While this might sound like pretty poetic imagery to others, for these individuals, this is how they actually perceive the world around them. That's the reality they live with — and it's no more or less accurate than yours or mine.

Neil Harbisson's first " Color-conducted Concert." Photo by PaulDter/Wikimedia Commons.

Different people see the world in different ways. And sometimes that difference is even more literal than we realize.

We've all been told before that we should try to see the world from other peoples' points of view. Usually we're talking about unique life experiences and how they shape or inform an individual perspective. And that's still a very important lesson.

But synesthetes and people like Neil Harbisson remind us to take a step back from that deep, metaphorical lesson and realize that even things as basic as tastes, sights, sounds, and other sensations aren't necessarily universal. It's easy for someone like me to take for granted that a lime is green and tastes like a lime. But for someone else, that lime is actually the color of a car horn or might taste like the Ten Commandments. Who's to say that either one is right or wrong?

Who knows? Maybe the world would be a better place if we all knew, like Neil Harbisson does, that every shade of human skin just sounds like a slightly different orange.

Here's a short documentary film about Neil Harbisson and his extraordinary antenna:

[vimeo_embed https://player.vimeo.com/video/118166526?color=ffffff&title=0&byline=0&portrait=0 expand=1]
Joy

1991 blooper clip of Robin Williams and Elmo is a wholesome nugget of comedic genius

Robin Williams is still bringing smiles to faces after all these years.

Robin Williams and Elmo (Kevin Clash) bloopers.

The late Robin Williams could make picking out socks funny, so pairing him with the fuzzy red monster Elmo was bound to be pure wholesome gold. Honestly, how the puppeteer, Kevin Clash, didn’t completely break character and bust out laughing is a miracle. In this short outtake clip, you get to see Williams crack a few jokes in his signature style while Elmo tries desperately to keep it together.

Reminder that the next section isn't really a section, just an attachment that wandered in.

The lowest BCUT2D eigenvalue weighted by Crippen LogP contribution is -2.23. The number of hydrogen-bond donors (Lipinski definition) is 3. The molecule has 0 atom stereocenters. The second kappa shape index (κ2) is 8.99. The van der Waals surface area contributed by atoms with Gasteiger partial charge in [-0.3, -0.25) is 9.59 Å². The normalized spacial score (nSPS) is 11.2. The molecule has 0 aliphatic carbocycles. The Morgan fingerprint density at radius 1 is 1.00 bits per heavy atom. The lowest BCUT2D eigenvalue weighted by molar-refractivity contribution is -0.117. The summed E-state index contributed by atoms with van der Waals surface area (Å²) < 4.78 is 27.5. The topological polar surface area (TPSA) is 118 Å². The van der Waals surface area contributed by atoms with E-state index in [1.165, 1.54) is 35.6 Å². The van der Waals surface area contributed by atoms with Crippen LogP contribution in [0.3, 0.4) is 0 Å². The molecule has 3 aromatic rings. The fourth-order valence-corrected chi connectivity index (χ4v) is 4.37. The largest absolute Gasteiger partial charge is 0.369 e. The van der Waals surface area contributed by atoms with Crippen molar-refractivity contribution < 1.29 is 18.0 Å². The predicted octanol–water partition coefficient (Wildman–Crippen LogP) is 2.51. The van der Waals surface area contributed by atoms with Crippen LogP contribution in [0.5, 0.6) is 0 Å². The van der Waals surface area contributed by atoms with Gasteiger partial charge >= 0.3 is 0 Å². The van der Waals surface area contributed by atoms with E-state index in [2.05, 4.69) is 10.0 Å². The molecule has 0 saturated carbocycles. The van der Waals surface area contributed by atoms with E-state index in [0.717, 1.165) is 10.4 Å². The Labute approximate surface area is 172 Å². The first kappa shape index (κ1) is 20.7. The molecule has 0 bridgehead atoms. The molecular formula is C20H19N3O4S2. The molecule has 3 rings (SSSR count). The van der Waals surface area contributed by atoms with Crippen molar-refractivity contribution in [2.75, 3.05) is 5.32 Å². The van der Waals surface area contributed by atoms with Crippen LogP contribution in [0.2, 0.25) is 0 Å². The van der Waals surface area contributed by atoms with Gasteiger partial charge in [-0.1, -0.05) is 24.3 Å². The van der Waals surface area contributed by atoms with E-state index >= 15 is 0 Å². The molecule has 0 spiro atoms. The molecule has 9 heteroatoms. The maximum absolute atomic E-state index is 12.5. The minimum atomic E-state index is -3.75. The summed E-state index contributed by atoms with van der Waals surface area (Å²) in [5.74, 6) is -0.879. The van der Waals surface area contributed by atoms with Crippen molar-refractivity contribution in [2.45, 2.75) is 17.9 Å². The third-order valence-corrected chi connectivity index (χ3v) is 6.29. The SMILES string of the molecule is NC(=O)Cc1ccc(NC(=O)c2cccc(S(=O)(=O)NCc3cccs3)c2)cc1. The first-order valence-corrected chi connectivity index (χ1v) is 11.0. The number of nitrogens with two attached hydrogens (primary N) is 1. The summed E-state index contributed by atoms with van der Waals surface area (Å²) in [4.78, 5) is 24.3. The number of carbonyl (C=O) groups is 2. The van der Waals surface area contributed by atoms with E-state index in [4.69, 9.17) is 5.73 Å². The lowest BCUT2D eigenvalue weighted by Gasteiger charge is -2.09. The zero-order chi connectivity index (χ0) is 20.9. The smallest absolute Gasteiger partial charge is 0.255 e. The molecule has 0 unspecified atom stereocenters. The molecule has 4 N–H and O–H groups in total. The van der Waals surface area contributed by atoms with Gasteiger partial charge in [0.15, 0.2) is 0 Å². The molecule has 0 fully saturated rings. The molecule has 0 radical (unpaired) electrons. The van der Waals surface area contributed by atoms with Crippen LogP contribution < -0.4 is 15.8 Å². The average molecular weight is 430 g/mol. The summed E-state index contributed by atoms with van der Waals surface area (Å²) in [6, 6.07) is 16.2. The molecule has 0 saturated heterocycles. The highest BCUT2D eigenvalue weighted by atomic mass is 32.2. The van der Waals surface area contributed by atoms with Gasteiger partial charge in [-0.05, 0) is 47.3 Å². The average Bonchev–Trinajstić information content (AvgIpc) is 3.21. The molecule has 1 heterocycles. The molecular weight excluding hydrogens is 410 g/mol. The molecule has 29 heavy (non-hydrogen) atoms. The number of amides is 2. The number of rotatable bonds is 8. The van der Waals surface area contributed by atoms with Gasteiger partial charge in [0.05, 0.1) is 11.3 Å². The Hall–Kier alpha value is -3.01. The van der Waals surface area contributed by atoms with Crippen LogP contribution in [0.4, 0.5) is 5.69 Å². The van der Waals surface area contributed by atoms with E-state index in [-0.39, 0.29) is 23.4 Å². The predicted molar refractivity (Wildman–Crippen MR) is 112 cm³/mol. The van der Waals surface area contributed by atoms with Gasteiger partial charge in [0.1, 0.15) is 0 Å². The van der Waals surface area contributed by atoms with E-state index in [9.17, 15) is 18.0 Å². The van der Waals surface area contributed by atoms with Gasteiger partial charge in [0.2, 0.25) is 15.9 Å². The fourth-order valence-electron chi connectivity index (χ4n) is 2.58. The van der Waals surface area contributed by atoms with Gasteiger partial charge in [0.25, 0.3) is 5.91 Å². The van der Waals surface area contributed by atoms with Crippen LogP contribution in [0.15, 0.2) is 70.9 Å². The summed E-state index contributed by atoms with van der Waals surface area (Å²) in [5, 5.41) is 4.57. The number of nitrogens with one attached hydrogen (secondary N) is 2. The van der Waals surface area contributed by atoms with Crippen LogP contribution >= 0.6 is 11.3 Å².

Williams has been a household name since what seems like the beginning of time, and before his death in 2014, he would make frequent appearances on "Sesame Street." The late actor played so many roles that if you were ask 10 different people what their favorite was, you’d likely get 10 different answers. But for the kids who spent their childhoods watching PBS, they got to see him being silly with his favorite monsters and a giant yellow canary. At least I think Big Bird is a canary.

When he stopped by "Sesame Street" for the special “Big Bird's Birthday or Let Me Eat Cake” in 1991, he was there to show Elmo all of the wonderful things you could do with a stick. Williams turns the stick into a hockey stick and a baton before losing his composure and walking off camera. The entire time, Elmo looks enthralled … if puppets can look enthralled. He’s definitely paying attention before slumping over at the realization that Williams goofed a line. But the actor comes back to continue the scene before Elmo slinks down inside his box after getting Williams’ name wrong, which causes his human co-star to take his stick and leave.